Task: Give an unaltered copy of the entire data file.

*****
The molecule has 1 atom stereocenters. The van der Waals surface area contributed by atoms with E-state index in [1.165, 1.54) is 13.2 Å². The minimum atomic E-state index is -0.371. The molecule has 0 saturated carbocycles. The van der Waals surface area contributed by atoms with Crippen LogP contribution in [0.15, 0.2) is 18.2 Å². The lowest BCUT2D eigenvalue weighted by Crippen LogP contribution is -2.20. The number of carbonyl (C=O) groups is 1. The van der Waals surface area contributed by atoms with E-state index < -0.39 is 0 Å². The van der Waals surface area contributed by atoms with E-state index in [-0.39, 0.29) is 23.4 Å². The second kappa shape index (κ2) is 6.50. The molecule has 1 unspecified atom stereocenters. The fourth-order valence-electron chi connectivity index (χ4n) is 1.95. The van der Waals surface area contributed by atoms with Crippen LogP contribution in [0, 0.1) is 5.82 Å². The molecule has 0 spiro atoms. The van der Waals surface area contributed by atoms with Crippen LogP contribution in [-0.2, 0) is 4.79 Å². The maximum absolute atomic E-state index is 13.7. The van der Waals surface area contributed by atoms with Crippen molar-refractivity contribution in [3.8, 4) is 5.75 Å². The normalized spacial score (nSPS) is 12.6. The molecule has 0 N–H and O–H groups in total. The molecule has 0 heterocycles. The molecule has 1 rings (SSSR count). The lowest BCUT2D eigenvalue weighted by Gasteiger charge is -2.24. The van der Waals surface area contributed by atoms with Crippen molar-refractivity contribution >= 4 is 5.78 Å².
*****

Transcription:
The molecule has 1 atom stereocenters. The van der Waals surface area contributed by atoms with E-state index in [1.165, 1.54) is 13.2 Å². The minimum atomic E-state index is -0.371. The molecule has 0 saturated carbocycles. The van der Waals surface area contributed by atoms with Crippen LogP contribution in [0.15, 0.2) is 18.2 Å². The lowest BCUT2D eigenvalue weighted by Crippen LogP contribution is -2.20. The number of carbonyl (C=O) groups is 1. The van der Waals surface area contributed by atoms with E-state index < -0.39 is 0 Å². The van der Waals surface area contributed by atoms with E-state index in [-0.39, 0.29) is 23.4 Å². The second kappa shape index (κ2) is 6.50. The molecule has 1 unspecified atom stereocenters. The fourth-order valence-electron chi connectivity index (χ4n) is 1.95. The van der Waals surface area contributed by atoms with Crippen LogP contribution in [0, 0.1) is 5.82 Å². The molecule has 0 spiro atoms. The van der Waals surface area contributed by atoms with Crippen LogP contribution in [-0.2, 0) is 4.79 Å². The maximum absolute atomic E-state index is 13.7. The van der Waals surface area contributed by atoms with Crippen molar-refractivity contribution in [3.8, 4) is 5.75 Å². The normalized spacial score (nSPS) is 12.6. The molecule has 0 N–H and O–H groups in total. The molecule has 0 heterocycles. The molecule has 1 rings (SSSR count). The lowest BCUT2D eigenvalue weighted by Gasteiger charge is -2.24. The van der Waals surface area contributed by atoms with Crippen molar-refractivity contribution >= 4 is 5.78 Å².